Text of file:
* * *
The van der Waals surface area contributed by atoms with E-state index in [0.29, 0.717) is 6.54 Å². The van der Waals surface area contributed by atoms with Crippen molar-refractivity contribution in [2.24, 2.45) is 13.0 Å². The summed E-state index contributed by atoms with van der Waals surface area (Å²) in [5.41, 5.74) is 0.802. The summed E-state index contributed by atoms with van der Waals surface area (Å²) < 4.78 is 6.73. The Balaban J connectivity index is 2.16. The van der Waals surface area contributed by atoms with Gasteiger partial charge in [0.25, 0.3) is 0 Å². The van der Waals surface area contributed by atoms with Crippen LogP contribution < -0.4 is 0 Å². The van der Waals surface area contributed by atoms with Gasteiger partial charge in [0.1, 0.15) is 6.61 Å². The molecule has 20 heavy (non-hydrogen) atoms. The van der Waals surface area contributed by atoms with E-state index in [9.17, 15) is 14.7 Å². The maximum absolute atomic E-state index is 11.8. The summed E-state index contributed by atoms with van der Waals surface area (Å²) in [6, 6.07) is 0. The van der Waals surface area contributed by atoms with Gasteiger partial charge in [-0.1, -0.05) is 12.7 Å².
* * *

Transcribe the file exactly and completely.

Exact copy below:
The van der Waals surface area contributed by atoms with E-state index in [0.29, 0.717) is 6.54 Å². The van der Waals surface area contributed by atoms with Crippen molar-refractivity contribution in [2.24, 2.45) is 13.0 Å². The summed E-state index contributed by atoms with van der Waals surface area (Å²) in [5.41, 5.74) is 0.802. The summed E-state index contributed by atoms with van der Waals surface area (Å²) < 4.78 is 6.73. The Balaban J connectivity index is 2.16. The van der Waals surface area contributed by atoms with Gasteiger partial charge in [0.25, 0.3) is 0 Å². The van der Waals surface area contributed by atoms with Crippen LogP contribution < -0.4 is 0 Å². The van der Waals surface area contributed by atoms with Gasteiger partial charge in [0.1, 0.15) is 6.61 Å². The molecule has 20 heavy (non-hydrogen) atoms. The van der Waals surface area contributed by atoms with E-state index in [9.17, 15) is 14.7 Å². The maximum absolute atomic E-state index is 11.8. The summed E-state index contributed by atoms with van der Waals surface area (Å²) in [6, 6.07) is 0. The van der Waals surface area contributed by atoms with Gasteiger partial charge in [-0.1, -0.05) is 12.7 Å².